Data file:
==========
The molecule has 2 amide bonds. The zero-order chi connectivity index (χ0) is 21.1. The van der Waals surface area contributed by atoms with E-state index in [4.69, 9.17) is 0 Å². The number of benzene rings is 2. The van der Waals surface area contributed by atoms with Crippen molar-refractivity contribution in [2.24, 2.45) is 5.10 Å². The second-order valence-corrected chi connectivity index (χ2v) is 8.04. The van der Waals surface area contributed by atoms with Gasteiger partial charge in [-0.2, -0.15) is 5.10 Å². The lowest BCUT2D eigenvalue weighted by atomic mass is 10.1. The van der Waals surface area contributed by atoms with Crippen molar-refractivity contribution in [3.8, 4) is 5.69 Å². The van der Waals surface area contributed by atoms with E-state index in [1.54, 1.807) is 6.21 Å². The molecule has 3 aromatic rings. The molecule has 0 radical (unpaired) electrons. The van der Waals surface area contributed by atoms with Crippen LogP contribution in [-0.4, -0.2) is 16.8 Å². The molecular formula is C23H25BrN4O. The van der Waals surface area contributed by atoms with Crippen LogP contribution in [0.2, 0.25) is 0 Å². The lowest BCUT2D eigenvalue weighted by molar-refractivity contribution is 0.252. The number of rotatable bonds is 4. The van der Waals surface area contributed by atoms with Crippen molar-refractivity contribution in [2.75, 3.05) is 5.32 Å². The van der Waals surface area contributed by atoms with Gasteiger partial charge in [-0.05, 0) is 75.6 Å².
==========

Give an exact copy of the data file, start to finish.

The molecule has 2 amide bonds. The zero-order chi connectivity index (χ0) is 21.1. The van der Waals surface area contributed by atoms with E-state index in [4.69, 9.17) is 0 Å². The number of benzene rings is 2. The van der Waals surface area contributed by atoms with Crippen molar-refractivity contribution in [2.24, 2.45) is 5.10 Å². The second-order valence-corrected chi connectivity index (χ2v) is 8.04. The van der Waals surface area contributed by atoms with Gasteiger partial charge in [-0.2, -0.15) is 5.10 Å². The lowest BCUT2D eigenvalue weighted by atomic mass is 10.1. The van der Waals surface area contributed by atoms with Crippen molar-refractivity contribution in [3.8, 4) is 5.69 Å². The van der Waals surface area contributed by atoms with E-state index in [1.54, 1.807) is 6.21 Å². The molecule has 3 aromatic rings. The molecule has 0 radical (unpaired) electrons. The van der Waals surface area contributed by atoms with Crippen LogP contribution in [-0.4, -0.2) is 16.8 Å². The molecular formula is C23H25BrN4O. The van der Waals surface area contributed by atoms with Crippen LogP contribution in [0.2, 0.25) is 0 Å². The lowest BCUT2D eigenvalue weighted by molar-refractivity contribution is 0.252. The number of rotatable bonds is 4. The van der Waals surface area contributed by atoms with Crippen molar-refractivity contribution in [2.75, 3.05) is 5.32 Å². The van der Waals surface area contributed by atoms with Gasteiger partial charge in [-0.05, 0) is 75.6 Å².